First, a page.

Lighting a large fire pit for you and your friends to sit around is a dream come true. Everyone can enjoy plenty of laughter, chatter, food and fun for long summer nights. However, you should be careful when gathering everyone around a fire pit. What you burn in your fire pit can affect the fumes it releases into the air, affecting you and your friends, your fire pit and the environment. So, what do you burn in a fire pit? And what should you completely avoid? Well, let’s find out!
What Do You Burn In A Fire Pit?
Fortunately, there are plenty of materials and fuels that you can safely burn in a fire pit. But, of course, you should only burn these materials to keep yourself and your fire pit safe. So what do you burn in a fire pit? Here are five materials to use without worry:
Charcoal is a classic fuel for fire pits. Slow and steady burning, charcoal provides plenty of heat to warm your friends and family or cook on top of without worry. Although charcoal will smoke at first as it warms up and begins to burn, once it has warmed through substantially, you should see a reduction in smoke. Then, it will be safe to sit around or cook on.
High-quality seasoned hardwood is another classic material to burn in a fire pit as it burns steadily and well. Additionally, like charcoal, it produces a lot of heat without releasing poisonous toxins. And high-quality hardwoods will result in a cleaner burn, meaning even less smoke. However, you should avoid burning softwood, as this can release a lot of smoke and may release toxic fumes when burnt. You can read more with our guide on the best types of wood for fire pits.
Some fire pits use gas as their only fuel source; you must be aware of this if your fire pit does so. For example, your fire pit could run off propane or natural gas, the only thing you should burn in a fire pit designed for gas.
Like gas, several fire pits are built to be fuelled by bioethanol. Bioethanol fuel is a renewable energy source created from fermented sugar and starch elements of plant by-products. Bioethanol fire pits produce significantly fewer amounts of smoke than other fire pits, but you should only use bioethanol fuel with this type of fire pit.
Fruit woods are another fuel option for fire pits, albeit a little-known one. Woods such as apple and cherry release moderate heat and reward you with pleasant, fruity smells. However, certain fruit woods, including cherry, can spark, so ensure that you monitor your fire pit at all times if you are burning fruitwood.
So, now we’ve answered, ‘what do you burn in a fire pit?’, you must be aware of the opposite. You should never burn certain fuels and materials in a fire pit. Here are five things you shouldn’t burn in a fire pit:
There’s a reason burning pressure-treated wood is illegal in the United States, and that’s because it’s toxic. Burning pressure-treated wood can release toxic chemicals into the air, and pressure-treated wood that has been preserved can be even worse. So no matter the pressure-treated wood you are thinking of burning, don’t!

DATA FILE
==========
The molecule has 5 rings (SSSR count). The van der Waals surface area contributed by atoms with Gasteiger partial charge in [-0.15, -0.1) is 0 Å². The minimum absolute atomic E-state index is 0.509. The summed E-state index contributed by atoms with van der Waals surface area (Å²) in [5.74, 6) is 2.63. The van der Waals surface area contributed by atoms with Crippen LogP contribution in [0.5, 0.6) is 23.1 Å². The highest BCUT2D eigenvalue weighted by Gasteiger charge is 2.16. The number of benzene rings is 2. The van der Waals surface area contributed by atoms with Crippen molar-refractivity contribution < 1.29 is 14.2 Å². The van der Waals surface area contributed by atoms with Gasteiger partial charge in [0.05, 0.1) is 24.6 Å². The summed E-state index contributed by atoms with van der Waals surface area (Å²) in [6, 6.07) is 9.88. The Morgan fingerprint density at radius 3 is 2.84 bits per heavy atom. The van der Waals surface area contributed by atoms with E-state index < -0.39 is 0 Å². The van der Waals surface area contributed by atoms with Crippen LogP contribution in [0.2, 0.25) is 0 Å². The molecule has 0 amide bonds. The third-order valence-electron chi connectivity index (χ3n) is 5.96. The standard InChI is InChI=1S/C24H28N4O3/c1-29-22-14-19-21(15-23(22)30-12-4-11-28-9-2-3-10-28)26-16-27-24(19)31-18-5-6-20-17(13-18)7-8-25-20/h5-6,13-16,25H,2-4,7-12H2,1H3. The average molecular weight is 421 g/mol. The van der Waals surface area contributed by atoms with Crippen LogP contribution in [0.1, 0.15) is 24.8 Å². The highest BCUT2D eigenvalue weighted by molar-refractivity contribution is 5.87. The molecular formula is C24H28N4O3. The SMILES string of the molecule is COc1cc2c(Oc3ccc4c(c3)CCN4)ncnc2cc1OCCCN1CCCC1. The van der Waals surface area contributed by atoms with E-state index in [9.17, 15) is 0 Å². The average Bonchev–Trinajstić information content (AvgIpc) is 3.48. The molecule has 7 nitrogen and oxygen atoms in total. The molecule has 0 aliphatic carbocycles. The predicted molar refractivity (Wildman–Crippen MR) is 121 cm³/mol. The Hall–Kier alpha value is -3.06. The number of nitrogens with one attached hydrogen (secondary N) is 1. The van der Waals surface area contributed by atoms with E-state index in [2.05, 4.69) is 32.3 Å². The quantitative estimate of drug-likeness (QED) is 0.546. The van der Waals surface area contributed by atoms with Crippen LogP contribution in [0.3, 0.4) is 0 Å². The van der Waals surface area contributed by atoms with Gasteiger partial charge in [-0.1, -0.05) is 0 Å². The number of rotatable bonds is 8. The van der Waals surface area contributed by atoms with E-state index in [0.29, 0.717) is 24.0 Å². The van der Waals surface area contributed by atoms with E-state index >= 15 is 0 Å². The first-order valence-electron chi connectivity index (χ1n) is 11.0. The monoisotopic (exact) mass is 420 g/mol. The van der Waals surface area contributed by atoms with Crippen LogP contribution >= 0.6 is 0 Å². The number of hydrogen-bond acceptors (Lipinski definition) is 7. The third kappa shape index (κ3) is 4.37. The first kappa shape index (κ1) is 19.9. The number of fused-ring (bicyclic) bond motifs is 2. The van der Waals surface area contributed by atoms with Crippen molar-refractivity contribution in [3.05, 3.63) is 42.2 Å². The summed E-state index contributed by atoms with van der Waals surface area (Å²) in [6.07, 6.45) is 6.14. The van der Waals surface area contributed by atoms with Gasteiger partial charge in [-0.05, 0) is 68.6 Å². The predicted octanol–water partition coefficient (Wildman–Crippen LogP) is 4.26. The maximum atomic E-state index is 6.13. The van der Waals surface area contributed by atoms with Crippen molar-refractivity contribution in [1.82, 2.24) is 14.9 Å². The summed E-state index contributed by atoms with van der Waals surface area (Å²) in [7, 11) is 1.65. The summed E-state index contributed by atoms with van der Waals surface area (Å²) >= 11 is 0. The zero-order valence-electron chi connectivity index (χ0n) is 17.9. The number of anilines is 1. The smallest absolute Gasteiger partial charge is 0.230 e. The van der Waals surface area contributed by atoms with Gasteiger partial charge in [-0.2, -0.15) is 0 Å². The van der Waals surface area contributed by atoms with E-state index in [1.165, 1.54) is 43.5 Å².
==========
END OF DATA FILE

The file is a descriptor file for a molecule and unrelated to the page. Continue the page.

Like pressure-treated wood, burning plastic can release dangerous chemical fumes, including styrene gas and dioxins. These are both bad for you and the environment. In fact, burning plastic and other household waste items are illegal in the UK[i]. Nevertheless, you must stick to the fire pit rules and regulations, so avoid burning plastic!
Although paper is safe to burn itself, printed paper is a big no-no. Magazines and newspapers use ink; when burned, the ink used on them can release dangerous toxins into the air. Also, glossy magazines are usually glossed with plastic-based materials, causing even more toxins to be released.
Another potential surprise is cardboard and cardboard boxes: both are things you should never burn on a fire pit. Again, the ink used on cardboard boxes will release dangerous toxins when burning. However, cardboard may also cause a surge in your fire as it burns so quickly. This can be dangerous, especially if plenty of people gather around the fire.
Unfortunately, burning weeds in your fire pit is not an ideal solution. Some weeds, like ivy or sumac, contain certain oils that release fumes into the air when burnt. These fumes can irritate the lungs and cause severe allergic reactions in those with respiratory issues. So, it is safer to avoid burning weeds in your fire pit altogether.
Choosing What To Burn In A Fire Pit
Fire pit safety, including choosing the right fuels to burn in a fire pit, is essential to the well-being of you, your loved ones, your fire pit and the environment. So, make sure you make the right choice! Our ‘what do you burn in a fire pit’ article should have given you all the advice and tips you need for a fun, safe gathering around your fire pit however often you would like.
What do you burn in a fire pit? Leave your suggestions below.
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